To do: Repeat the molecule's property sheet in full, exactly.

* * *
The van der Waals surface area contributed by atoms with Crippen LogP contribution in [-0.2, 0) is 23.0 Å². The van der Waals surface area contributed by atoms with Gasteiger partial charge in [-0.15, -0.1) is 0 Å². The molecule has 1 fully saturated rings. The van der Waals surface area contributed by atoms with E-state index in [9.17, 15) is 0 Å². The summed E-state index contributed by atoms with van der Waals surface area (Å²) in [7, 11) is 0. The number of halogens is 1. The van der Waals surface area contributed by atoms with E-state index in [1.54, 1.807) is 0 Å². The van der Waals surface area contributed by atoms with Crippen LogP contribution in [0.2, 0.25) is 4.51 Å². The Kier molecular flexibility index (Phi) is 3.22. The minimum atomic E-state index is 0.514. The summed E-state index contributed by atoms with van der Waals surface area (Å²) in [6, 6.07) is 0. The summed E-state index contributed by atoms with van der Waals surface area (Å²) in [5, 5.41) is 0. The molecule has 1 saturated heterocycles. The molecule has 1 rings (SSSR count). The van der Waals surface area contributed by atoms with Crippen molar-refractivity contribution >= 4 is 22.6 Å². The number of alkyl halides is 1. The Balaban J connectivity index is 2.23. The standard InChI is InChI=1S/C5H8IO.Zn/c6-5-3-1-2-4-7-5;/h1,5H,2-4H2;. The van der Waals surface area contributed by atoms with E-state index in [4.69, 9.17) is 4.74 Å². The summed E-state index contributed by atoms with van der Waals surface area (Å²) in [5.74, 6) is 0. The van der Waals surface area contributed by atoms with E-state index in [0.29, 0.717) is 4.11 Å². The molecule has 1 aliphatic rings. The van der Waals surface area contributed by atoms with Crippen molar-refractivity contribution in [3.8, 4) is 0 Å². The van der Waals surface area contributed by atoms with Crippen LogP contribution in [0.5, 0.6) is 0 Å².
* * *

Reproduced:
The van der Waals surface area contributed by atoms with Crippen LogP contribution in [-0.2, 0) is 23.0 Å². The van der Waals surface area contributed by atoms with Gasteiger partial charge in [-0.15, -0.1) is 0 Å². The molecule has 1 fully saturated rings. The van der Waals surface area contributed by atoms with E-state index in [9.17, 15) is 0 Å². The summed E-state index contributed by atoms with van der Waals surface area (Å²) in [7, 11) is 0. The number of halogens is 1. The van der Waals surface area contributed by atoms with E-state index in [1.54, 1.807) is 0 Å². The van der Waals surface area contributed by atoms with Crippen LogP contribution in [0.2, 0.25) is 4.51 Å². The Kier molecular flexibility index (Phi) is 3.22. The minimum atomic E-state index is 0.514. The summed E-state index contributed by atoms with van der Waals surface area (Å²) in [6, 6.07) is 0. The summed E-state index contributed by atoms with van der Waals surface area (Å²) in [5, 5.41) is 0. The molecule has 1 saturated heterocycles. The molecule has 1 rings (SSSR count). The van der Waals surface area contributed by atoms with Crippen molar-refractivity contribution >= 4 is 22.6 Å². The number of alkyl halides is 1. The Balaban J connectivity index is 2.23. The standard InChI is InChI=1S/C5H8IO.Zn/c6-5-3-1-2-4-7-5;/h1,5H,2-4H2;. The van der Waals surface area contributed by atoms with E-state index in [4.69, 9.17) is 4.74 Å². The summed E-state index contributed by atoms with van der Waals surface area (Å²) in [5.74, 6) is 0. The van der Waals surface area contributed by atoms with E-state index in [0.29, 0.717) is 4.11 Å². The molecule has 1 aliphatic rings. The van der Waals surface area contributed by atoms with Crippen molar-refractivity contribution in [3.8, 4) is 0 Å². The van der Waals surface area contributed by atoms with Crippen LogP contribution in [0.5, 0.6) is 0 Å².